c'mon people! Wake up! I feel we need to make a poster for this possibility; "Don't let this happen to you!" and have a person with CRPS sitting in a clinic room lying on their stomach, beside a fluoroscope and on the table are 100 used syringes. 

Fortunately it isn't as common as it used to be but there are still a few Drs out there who seem to do far too many sympathetic nerve blocks, in the twenties and above , when they are not helping at all! If they were helping the patient, that would be something else entirely, and if you are getting some from your Dr., a type of block and they are helping we certainly are not suggesting that you stop. Maybe it is a different type and/or for a different medical issue. There are many CRPS patients who develop other medical problems along the way; fibromyalgia or CFIDS for example. Many have also gotten into MVA's initially and developed CRPS as a result so they have significant injuries from that accident and may have back issues and they receive ongoing blocks of one type or another that help them. 

Hey, if you get blocks and are in less pain, fantastic. 

But ....

Listen, if the first ten aren't working, what makes you think the second ten will help? Or the second set of five if the first set of five didn't? 

The way sympathetic nerve blocks are supposed to work is they build in success. Think of it like the crescendo at the end of a movie or a concert or a opera or a big drum solo or whatever you can relate to based on your age and music tastes.

The music/drums starts out slowly 
(first block a little relief, maybe hours, perhaps a day or longer), 

then builds a little more, little louder now 
(second block a little more relief, instead of a day maybe you get a week or two of relief)

louder still, you can feel the ground start to shake 
(third block really gives relief, instead of week or two maybe longer, 3 weeks or more)

So, if these three work one of two things will happen next. 

1) The CRPS will start to recede and the Dr will wait before doing another block, to see what will happen. See if maybe it will go away on its own. The less times you inject the body, subject the body to a needle, the better. (one of the most painful forms of CRPS is called Venipuncture CRPS caused by a needle, it can even be caused by giving blood).


2) The Dr will try a fourth block to see if you can get even longer relief. 

HOWEVER, if the Dr, (typically an Anesthesiologist does these types of blocks by the way), does not get these types of results from the first blocks, a CRPS-skilled physician usually stops there. It depends on how long you have had CRPS, how far out from the initial injury you are (they work best within the first 6-9 months but definitely within the first 12 months is key).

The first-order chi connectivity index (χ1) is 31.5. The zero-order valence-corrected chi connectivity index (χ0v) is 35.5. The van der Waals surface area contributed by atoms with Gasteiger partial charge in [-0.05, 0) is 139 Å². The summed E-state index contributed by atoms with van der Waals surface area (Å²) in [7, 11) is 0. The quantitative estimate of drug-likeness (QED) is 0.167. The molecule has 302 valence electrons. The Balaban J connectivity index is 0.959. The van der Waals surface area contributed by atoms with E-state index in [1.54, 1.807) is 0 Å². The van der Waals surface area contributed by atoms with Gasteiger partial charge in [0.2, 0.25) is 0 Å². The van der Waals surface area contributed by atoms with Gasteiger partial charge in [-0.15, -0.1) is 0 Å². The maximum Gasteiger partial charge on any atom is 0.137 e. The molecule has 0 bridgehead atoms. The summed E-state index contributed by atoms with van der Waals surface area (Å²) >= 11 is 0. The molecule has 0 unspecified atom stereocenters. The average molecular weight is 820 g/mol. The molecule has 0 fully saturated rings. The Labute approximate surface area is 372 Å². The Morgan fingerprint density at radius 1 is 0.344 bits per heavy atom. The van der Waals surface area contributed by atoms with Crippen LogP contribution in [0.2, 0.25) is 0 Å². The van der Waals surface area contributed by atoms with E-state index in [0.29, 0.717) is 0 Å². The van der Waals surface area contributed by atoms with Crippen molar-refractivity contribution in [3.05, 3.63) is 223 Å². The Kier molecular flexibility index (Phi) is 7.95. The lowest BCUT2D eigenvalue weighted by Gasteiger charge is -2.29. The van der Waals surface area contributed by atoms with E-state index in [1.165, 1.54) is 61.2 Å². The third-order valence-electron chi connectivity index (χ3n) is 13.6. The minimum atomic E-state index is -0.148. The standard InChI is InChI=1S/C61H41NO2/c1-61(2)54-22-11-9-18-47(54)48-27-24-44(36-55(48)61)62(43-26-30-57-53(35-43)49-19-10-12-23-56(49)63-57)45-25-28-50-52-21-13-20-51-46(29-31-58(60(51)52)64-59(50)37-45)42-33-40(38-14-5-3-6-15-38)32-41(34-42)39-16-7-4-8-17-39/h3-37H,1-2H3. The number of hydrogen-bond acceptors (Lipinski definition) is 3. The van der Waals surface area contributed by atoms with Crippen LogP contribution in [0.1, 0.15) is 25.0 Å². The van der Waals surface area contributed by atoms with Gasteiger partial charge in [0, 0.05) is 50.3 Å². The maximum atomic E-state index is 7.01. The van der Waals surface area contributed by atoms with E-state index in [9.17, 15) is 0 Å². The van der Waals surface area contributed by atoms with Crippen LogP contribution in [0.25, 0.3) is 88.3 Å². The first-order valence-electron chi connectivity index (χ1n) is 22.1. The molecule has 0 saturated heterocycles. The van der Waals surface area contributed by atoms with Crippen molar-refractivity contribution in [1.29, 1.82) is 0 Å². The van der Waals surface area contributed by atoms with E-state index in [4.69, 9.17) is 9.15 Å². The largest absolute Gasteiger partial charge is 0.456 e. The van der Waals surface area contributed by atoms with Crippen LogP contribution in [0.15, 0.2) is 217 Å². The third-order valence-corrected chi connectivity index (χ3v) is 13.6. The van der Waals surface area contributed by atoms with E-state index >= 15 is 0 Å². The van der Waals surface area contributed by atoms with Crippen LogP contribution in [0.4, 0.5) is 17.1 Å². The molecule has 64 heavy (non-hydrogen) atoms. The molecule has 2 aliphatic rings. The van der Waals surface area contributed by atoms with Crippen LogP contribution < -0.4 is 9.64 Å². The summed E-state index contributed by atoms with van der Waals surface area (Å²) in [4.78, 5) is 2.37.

If you have not gotten any relief from the blocks, from any of them, if you showed little or no response (warmth in the extremity , either hand or foot), and very little pain relief from them, and yet the Dr is still doing them, 3, 4, 5 blocks down the road, start questioning him. Why are we still doing them???

Again, look at the article on SMP and IMP here.

Remember that your Doctor is part of your healthcare team and you are the captain. It is ok for you to question any play call. If you don't understand something, ASK!  Not sure why a treatment is being done?  Ask! Not sure why a particular medication is being prescribed or what it is supposed to do? Ask! Not sure why the blocks aren't working and/or why we are still doing more? Ask! Not sure what will happen next in the treatment plan if this step doesn't work? Ask! 

If your current Doctor doesn't like to discuss these things with you, believes he doesn't need to, then you need to replace that particular player on your team and find another Doctor. There are plenty of amazing Doctors out there who are team players. You might be surprised how many there are who are willing to work with you, who are actually eager to have a patient who is interested in being a part of the treatment plan. Even if they are not currently the most educated in the disease don't let that stop you, they might be willing to learn. Some of the best Drs I have ever had over the last four decades battling this disease have been the ones who did On-The-Job-Training. They did not mind my bringing in information from the internet as long as it was from a reputable source, talking with me about the disease, our plan to battle it, and I truly felt a partner in it. It makes a huge difference in how you approach it. 

3) How does a block actually work? What is entailed in one?  

Answer - There is a good link here that illustrates a lumbar sympathetic block from Spine Universe. It is an excellent website and has wonderful information on a wide variety of topics, especially injections. This gives you a good idea of how blocks work. 

You can visit one of their other pages if you want to get an overall view of a vast variety of INJECTIONS  including some of the other types that would be given to CRPS patients. 

Hope some of this information was helpful to you. We know that dealing with CRPS can be very difficult at the least but confusing at the most. The American RSDHope website was designed to try and help patients, loved ones, and medical professionals steer through the maze of this disease and not only better understand it but also better understand the patients who live with it 24/7.

Peace and freedom from pain, it is all we seek.

Keith - 38 year systemic CRPS survivor

I am not a medical professional of any kind, just a fellow patient and the information I share is not intended to replace any that your Dr has given you. Do not stop or start any treatment or medication that your Dr has given you or started you on without first consulting with your Physician.  

1 comment:

Pevdog said...

My son has had 2 sympathetic nerve blocks and pain is down from an 8 down to 3 or 4. Good but not great. It is in the ball of his right foot area. Theoretically, could he simulate a nerve block by getting his foot to “fall asleep” by sitting with foot/ankle under other leg for a period of time? Would that also re set the nerves?